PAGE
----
“Maybe, I mean it does have a ‘hey look at this cool thing’ quality to it. But, pig bombs…”

“The 1760-16’s didn’t appear until after we started containing this site, though…” Lee looked at her watch. It was now 11:30 PM. 1760-16 would be gone in 30 minutes.

“I can stand watch if you want to head back and try to get some sleep,” Navarro said with a smile. Without a word she returned his smile with a nod. Lee then began to make her way back towards the facility.

Navarro turned back to the casket. He waved to the several nearby security cameras before taking a seat on the grass as he waited alone. Fifteen minutes passed. The silence was unbreakable.

“Hello, Daniel,” a male voice whispered from the coffin.

“Shit!” Navarro jumped to his feet. A shard of ice ran up his spine as he drew his pistol. The security officer were quick to run to his side, but stopped when Navarro held up his hand for them to stand down.

“Frightened, are we?” The voice softly chuckled. It spoke English but had a very thick eastern European accent.

“Hello there, I guess…” Navarro’s eyes narrowed as he held his gun steady. “Who the hell are you?”

“In a prior life I was known as Pyotr Astapenov. I was a skilled mortician, a respected scientist, and a gentleman. If you would be so kind as to open the lid, you may see for yourself.” The voice whispered.

“There is no way in hell that’s going to happen,” Navarro replied. “There was nothing anomalous about Pyotr when we poked around his grave. You’ve got a huge hole in your story, pal.”

“I was afraid you might say that,” the voice sighed. “They’ve really changed you. Your curiosity has been replaced with certainty. What a shame.”

“You sure know a lot about me considering we just met,” Navarro said.

“Because I know your breed,” the voice whispered. “You’re an artist. They may have you dress in a suit, hand you a gun, and ask you to apprehend your brethren, Daniel, but you are still an artist at heart. One with a heavily compromised sense of morality, mind you, but an artist all the same.”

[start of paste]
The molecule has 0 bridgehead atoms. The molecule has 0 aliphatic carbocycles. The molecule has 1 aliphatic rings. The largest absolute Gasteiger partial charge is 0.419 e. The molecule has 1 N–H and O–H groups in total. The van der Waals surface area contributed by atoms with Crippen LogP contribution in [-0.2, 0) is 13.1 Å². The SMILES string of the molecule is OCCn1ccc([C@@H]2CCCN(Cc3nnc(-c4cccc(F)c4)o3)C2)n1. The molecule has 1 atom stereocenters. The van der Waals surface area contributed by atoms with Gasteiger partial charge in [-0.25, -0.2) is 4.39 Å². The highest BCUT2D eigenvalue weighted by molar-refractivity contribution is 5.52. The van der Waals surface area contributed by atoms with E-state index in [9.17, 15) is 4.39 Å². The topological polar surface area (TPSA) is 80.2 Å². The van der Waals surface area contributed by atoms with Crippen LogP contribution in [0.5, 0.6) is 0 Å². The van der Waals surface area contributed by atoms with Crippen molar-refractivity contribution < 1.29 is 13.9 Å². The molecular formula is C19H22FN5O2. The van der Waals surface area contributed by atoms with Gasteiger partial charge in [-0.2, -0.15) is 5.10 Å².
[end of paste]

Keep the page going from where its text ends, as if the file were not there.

“I don’t understand,” said Navarro. “Where on earth are you going with this?”

“My point is that you don’t want to open this casket to catalogue it like a scientist. You recognize the importance not only in expression, but expression in a manner that is truly unique. I’ve met plenty of men like you, and can guess that it’s torturing you to not know what’s inside this coffin.”

The security officers looked at Navarro nervously. All seemed to hold their breath waiting for Navarro’s response.

“I’ve got a pretty good idea what’s in your box,” Navarro replied. “Sorry champ, but I’m not opening it.”

“So sure of yourself yet again,” the voice said. “Are you afraid that I am just some horror waiting to be let out of my cage? Or, that I just might be Pyotr after all?”

“Fuck it. I’m not going to play this game with you.” Navarro shook his head. “What I do saves the lives of both anartists and civilians. If that makes me a sell-out, so be it. I’ll be the biggest sell out ever.” Without another word he took a few steps back and looked at his watch. 11:55 PM.

“So be it…” the voice said. There was a crack like a shotgun blast. All of the nails that kept the coffin lid sealed flew out of the wood. Navarro and the security officers readied their weapons. Their eyes widened as the coffin lid creaked open.

It was empty.

“It must truly be troubling to have sold your soul as you have, Daniel. Regardless of what you say to yourself to allow you to sleep at night, you have sold your soul. It is a shame. You had such promise,” the voice called from inside.

Navarro didn’t respond. The last few moments passed in silence. Upon the stroke of midnight the casket began to sink into the earth, eventually vanishing into the ground.

“Christ…” Navarro let out a heavy sigh, and sat back down on the ground to gaze at the sky. The report for this was going to be a nightmare.

Agent Navarro stood quietly over the grave of Pyotr Astapenov. He had wasted no time in obtaining clearance to re-exhume the remains. As much as he hated to admit it, the voice had been right to a certain degree about his curiosity. This seemed as good a means as any to put that feeling to rest.

Eventually the crew succeeded in reaching Pyotr’s casket. Upon Navarro’s order they opened it. Pyotr’s body was still present and displaying the expected decay of a man buried in 1959. Unfortunately, there was a small piece of paper held tightly within his right hand. One of the crew quietly handed it to Navarro. It contained a single note.

I knew you wouldn’t be able to resist.
See you soon.
J. T. H.

Navarro sat down on the edge of the grave. He buried the note in his fist as he gave a nervous laugh.

“Well shit.”